As mentioned earlier, bioactive glass-ceramics are available in various forms and shapes. The present work focuses on the preparation of fluorapatite glass-ceramics for the production of macroporous scaffolds. Inspired by progress in the fabrication of open-celled ceramics, several processing techniques have been developed to prepare macroporous ceramic scaffolds for bone replacement . Amongst these techniques, one of the most common is the impregnation of a open-cell polymer foam with a ceramic slurry that is later dried and sintered while the polymeric template is eliminated . This polymer foam impregnation technique is an attractive method for producing glass-ceramic scaffolds from bioactive compositions, including hydroxyapatite, fluorapatite and β-TCP-containing glass-ceramics . However, hydroxyapatite and fluorapatite ceramics are traditionally difficult to sinter, even as mixtures of powders . Low temperatures result in high porosity and incomplete sintering, while high temperatures in excess of 1000 °C may lead to decomposition, loss of hydroxyls or fluorine and formation of pyrophosphates . Additionally, in glass-ceramic systems, crystallization may occur during sintering and hinder the densification process . Indeed, it is well established that independently of the nature of the crystalline phases forming, chemical compositional changes in the remaining glassy matrix are likely to induce changes in viscosity, which in turn may prevent adequate sintering . Concurrently, several studies have shown that adequate sintering is only possible if sintering precedes crystallization . One way to improve sinterability for a given composition is therefore to extend the working range to allow viscous flow sintering prior to crystallization. This can be done by fine-tuning the glass composition and replacing intermediate oxides such as alumina with alkaline-earth modifiers such as calcium oxide . Moreover, studies in multicomponent bioactive silicate glasses revealed that when introduced as calcium fluoride, and in the presence of phosphorous pentoxide, calcium causes a decrease in the glass transition temperature, together with an increase in the crystallization temperature, thereby efficiently increasing the processing window . Calcium is also a key component in the development of bioactivity in bioactive glasses . Meanwhile, aluminum oxide has been shown to be detrimental to the bioactivity of calcium silicate glasses . The purpose of the present study was to investigate the effect of calcium to aluminum ratio on the sintering and crystallization behavior of fluorapatite glass-ceramics. The hypothesis tested was that increasing the amount of calcium oxide at the expense of aluminum oxide would increase sinterability by extending the processing range prior to crystallization of fluorapatite.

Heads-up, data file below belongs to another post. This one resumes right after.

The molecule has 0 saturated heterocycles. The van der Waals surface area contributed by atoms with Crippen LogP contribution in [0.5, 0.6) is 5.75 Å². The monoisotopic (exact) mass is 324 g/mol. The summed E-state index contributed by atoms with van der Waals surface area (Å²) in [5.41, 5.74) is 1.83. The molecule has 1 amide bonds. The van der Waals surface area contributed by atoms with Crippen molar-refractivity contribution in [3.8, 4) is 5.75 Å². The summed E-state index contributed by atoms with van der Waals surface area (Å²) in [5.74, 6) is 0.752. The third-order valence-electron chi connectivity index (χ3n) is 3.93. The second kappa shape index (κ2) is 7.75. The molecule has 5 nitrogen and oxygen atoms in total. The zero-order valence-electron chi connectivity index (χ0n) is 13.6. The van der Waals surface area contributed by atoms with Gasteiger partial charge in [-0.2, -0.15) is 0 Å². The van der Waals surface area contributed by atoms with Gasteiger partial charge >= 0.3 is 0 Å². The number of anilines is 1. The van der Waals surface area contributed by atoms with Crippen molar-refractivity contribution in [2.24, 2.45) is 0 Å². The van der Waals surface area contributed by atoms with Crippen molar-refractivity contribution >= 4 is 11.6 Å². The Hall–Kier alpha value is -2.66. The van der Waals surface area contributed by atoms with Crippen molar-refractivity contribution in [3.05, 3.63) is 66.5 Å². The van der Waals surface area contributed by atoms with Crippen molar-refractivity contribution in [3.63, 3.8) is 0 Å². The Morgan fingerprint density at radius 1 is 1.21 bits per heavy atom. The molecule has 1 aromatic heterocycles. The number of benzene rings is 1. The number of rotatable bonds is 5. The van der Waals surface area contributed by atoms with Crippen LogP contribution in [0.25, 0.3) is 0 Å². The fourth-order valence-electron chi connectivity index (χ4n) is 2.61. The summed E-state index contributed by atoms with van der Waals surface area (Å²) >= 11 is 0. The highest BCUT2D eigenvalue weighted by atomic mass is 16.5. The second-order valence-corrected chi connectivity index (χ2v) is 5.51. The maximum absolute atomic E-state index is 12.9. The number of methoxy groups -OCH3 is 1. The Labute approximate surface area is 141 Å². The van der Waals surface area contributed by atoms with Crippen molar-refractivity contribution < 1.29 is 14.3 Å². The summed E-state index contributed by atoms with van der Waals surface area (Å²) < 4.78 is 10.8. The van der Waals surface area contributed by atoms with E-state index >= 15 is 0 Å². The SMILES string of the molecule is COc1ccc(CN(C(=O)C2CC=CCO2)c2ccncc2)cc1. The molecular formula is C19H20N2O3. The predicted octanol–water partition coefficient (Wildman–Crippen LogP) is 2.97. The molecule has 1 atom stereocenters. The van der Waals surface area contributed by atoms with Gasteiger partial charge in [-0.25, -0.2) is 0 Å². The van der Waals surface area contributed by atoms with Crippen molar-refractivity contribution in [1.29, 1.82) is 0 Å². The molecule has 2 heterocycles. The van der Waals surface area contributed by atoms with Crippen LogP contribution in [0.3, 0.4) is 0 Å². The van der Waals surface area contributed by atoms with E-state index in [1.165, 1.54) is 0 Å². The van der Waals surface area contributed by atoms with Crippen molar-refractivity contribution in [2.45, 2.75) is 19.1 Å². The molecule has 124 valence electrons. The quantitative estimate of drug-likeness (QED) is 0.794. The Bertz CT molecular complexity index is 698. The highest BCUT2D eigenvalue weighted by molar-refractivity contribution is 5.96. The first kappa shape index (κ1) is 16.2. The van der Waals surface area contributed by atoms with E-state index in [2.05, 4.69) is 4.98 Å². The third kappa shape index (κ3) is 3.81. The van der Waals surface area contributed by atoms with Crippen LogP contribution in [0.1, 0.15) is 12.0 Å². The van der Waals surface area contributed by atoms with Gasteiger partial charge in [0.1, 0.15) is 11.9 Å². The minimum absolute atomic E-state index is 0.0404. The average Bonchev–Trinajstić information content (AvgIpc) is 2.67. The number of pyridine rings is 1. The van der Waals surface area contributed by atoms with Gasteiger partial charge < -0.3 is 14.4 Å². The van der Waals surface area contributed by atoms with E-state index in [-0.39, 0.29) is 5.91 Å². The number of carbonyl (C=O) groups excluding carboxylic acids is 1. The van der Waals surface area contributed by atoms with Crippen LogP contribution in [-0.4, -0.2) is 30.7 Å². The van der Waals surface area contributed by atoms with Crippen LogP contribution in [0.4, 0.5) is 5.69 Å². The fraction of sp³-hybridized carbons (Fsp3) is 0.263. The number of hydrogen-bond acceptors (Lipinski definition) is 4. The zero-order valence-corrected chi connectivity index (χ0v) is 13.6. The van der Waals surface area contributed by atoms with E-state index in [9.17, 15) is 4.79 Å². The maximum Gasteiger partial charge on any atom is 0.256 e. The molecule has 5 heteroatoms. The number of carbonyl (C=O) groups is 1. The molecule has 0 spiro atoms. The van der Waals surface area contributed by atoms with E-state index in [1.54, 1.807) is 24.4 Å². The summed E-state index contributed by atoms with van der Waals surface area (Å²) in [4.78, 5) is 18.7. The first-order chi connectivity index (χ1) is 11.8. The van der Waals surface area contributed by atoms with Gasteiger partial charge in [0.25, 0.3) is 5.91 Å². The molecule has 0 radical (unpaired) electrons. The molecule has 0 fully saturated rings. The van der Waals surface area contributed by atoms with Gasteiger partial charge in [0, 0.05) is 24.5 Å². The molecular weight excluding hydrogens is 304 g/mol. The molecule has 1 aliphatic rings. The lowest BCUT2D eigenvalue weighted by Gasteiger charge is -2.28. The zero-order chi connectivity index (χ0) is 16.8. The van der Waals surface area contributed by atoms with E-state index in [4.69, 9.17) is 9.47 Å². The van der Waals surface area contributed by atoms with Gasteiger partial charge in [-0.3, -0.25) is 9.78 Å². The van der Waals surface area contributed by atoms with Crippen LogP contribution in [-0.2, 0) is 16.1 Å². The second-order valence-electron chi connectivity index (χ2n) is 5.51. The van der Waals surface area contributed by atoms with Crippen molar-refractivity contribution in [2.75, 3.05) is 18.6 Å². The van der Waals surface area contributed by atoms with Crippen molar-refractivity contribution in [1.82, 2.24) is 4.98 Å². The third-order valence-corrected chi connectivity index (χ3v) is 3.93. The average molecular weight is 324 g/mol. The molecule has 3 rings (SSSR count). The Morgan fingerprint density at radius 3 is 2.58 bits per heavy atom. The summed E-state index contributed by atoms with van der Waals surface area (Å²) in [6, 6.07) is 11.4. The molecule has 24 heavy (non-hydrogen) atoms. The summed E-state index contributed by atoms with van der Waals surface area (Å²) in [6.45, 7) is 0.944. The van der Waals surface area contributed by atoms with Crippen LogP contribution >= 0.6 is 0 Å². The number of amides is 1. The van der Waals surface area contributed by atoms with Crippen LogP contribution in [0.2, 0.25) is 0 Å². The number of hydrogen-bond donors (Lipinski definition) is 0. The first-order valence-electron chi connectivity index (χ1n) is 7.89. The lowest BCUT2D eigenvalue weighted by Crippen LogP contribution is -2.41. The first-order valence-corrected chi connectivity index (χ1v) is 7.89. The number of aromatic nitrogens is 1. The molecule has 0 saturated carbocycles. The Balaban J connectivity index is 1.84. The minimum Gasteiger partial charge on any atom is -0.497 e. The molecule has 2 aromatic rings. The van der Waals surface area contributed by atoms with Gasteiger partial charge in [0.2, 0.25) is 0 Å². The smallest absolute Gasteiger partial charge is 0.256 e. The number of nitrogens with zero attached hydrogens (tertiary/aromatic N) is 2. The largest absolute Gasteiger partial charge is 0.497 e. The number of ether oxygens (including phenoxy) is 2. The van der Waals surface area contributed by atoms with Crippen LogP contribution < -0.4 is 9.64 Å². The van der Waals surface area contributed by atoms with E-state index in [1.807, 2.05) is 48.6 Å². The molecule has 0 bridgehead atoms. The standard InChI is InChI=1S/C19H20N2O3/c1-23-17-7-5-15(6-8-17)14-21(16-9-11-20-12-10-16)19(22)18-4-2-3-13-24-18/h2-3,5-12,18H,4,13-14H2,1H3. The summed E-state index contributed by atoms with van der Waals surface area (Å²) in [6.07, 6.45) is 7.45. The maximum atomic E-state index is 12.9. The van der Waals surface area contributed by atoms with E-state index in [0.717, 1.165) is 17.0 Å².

Materials and methods

Specimen preparation

Four glass compositions with increasing calcium to aluminum atomic ratio were prepared by mixing reagent grade oxides and carbonates ( Table 1 ). Fluoride was introduced as calcium fluoride and was added in excess as 50% losses by volatilization were anticipated. Batch ingredients were melted at 1525 °C for 3 h in platinum crucibles. After quenching in deionized water, the glass frits were powdered and melted again at 1525 °C for 3 h. The molten glasses were cast to form cylindrical rods (10 mm in diameter; 60 mm in length). The rods were furnace-cooled from 685 °C to room temperature and sectioned into disks (10 mm in diameter; 1 mm thick) using a low speed diamond saw. Specimens were heat treated in the temperature range 700–1050 °C for 1 h at a heating rate of 2 °C/min. Glass frits from the same compositions were prepared as described earlier. Frits were powdered and sieved to a particle size of 45 micrometers or less. Disk-shaped specimens (10 mm in diameter; 1 mm thick) were produced by uniaxial pressure using a polyvinylsiloxane mold. Specimens were sintered in air at temperatures ranging between 700 and 1050 °C for 1 h.

Table 1
Chemical composition of the glasses prepared (mol.%).
Composition A B C D
SiO 2 33.9 33.1 32.3 31.5
MgO 22.9 22.3 21.8 21.2
Nb 2 O 5 0.3 0.2 0.2 0.2
CaO 8.6 13.9 19.0 23.9
Na 2 O 2.5 2.4 2.4 2.3
K 2 O 4.1 4.0 3.9 3.8
Al 2 O 3 10.4 7.1 3.9 0.9
CaF 2 12.0 11.8 11.5 11.2
P 2 O 5 5.4 5.2 5.1 5.0

Crystallization behavior